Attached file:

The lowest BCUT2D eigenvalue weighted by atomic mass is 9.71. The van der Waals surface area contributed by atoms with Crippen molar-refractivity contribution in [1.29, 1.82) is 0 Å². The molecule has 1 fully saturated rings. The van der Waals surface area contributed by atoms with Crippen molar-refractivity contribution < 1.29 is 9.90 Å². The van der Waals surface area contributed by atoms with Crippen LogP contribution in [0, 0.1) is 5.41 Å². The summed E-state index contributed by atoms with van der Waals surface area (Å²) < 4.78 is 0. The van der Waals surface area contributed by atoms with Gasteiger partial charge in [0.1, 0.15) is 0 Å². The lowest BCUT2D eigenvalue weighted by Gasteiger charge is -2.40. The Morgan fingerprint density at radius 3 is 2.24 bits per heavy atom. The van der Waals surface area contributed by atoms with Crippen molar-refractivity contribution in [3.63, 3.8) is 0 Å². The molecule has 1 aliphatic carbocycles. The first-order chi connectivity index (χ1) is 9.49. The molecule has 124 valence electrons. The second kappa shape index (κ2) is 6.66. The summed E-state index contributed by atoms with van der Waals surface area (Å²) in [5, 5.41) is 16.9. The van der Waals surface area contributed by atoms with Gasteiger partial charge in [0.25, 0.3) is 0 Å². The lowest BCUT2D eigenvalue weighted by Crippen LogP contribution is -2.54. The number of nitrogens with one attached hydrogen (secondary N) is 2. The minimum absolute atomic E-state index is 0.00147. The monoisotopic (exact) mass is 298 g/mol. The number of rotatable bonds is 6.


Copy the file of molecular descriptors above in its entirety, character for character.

The lowest BCUT2D eigenvalue weighted by atomic mass is 9.71. The van der Waals surface area contributed by atoms with Crippen molar-refractivity contribution in [1.29, 1.82) is 0 Å². The molecule has 1 fully saturated rings. The van der Waals surface area contributed by atoms with Crippen molar-refractivity contribution < 1.29 is 9.90 Å². The van der Waals surface area contributed by atoms with Crippen LogP contribution in [0, 0.1) is 5.41 Å². The summed E-state index contributed by atoms with van der Waals surface area (Å²) < 4.78 is 0. The van der Waals surface area contributed by atoms with Gasteiger partial charge in [0.1, 0.15) is 0 Å². The lowest BCUT2D eigenvalue weighted by Gasteiger charge is -2.40. The Morgan fingerprint density at radius 3 is 2.24 bits per heavy atom. The van der Waals surface area contributed by atoms with Crippen molar-refractivity contribution in [3.63, 3.8) is 0 Å². The molecule has 1 aliphatic carbocycles. The first-order chi connectivity index (χ1) is 9.49. The molecule has 124 valence electrons. The second kappa shape index (κ2) is 6.66. The summed E-state index contributed by atoms with van der Waals surface area (Å²) in [5, 5.41) is 16.9. The van der Waals surface area contributed by atoms with Gasteiger partial charge in [0.25, 0.3) is 0 Å². The lowest BCUT2D eigenvalue weighted by Crippen LogP contribution is -2.54. The number of nitrogens with one attached hydrogen (secondary N) is 2. The minimum absolute atomic E-state index is 0.00147. The monoisotopic (exact) mass is 298 g/mol. The number of rotatable bonds is 6.